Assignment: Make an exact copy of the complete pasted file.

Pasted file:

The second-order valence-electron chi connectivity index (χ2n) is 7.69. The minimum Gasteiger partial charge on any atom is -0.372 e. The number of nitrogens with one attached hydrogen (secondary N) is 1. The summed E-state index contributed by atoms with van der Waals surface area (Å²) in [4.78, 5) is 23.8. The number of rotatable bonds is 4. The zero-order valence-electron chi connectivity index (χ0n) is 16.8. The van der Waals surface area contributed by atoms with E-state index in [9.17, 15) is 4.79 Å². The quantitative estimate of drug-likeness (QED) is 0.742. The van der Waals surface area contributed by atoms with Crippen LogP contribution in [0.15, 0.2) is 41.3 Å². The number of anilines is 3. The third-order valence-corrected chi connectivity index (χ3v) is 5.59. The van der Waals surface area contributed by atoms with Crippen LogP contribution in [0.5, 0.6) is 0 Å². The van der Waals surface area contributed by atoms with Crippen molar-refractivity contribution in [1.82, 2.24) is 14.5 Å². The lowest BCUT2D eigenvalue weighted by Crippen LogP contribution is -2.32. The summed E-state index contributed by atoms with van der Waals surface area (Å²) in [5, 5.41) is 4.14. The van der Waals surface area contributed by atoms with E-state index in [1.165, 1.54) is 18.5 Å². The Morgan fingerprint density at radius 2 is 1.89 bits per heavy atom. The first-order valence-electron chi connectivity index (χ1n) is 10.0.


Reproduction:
The second-order valence-electron chi connectivity index (χ2n) is 7.69. The minimum Gasteiger partial charge on any atom is -0.372 e. The number of nitrogens with one attached hydrogen (secondary N) is 1. The summed E-state index contributed by atoms with van der Waals surface area (Å²) in [4.78, 5) is 23.8. The number of rotatable bonds is 4. The zero-order valence-electron chi connectivity index (χ0n) is 16.8. The van der Waals surface area contributed by atoms with E-state index in [9.17, 15) is 4.79 Å². The quantitative estimate of drug-likeness (QED) is 0.742. The van der Waals surface area contributed by atoms with Crippen LogP contribution in [0.15, 0.2) is 41.3 Å². The number of anilines is 3. The third-order valence-corrected chi connectivity index (χ3v) is 5.59. The van der Waals surface area contributed by atoms with Crippen LogP contribution in [0.5, 0.6) is 0 Å². The van der Waals surface area contributed by atoms with Crippen molar-refractivity contribution in [1.82, 2.24) is 14.5 Å². The lowest BCUT2D eigenvalue weighted by Crippen LogP contribution is -2.32. The summed E-state index contributed by atoms with van der Waals surface area (Å²) in [5, 5.41) is 4.14. The van der Waals surface area contributed by atoms with E-state index in [1.165, 1.54) is 18.5 Å². The Morgan fingerprint density at radius 2 is 1.89 bits per heavy atom. The first-order valence-electron chi connectivity index (χ1n) is 10.0.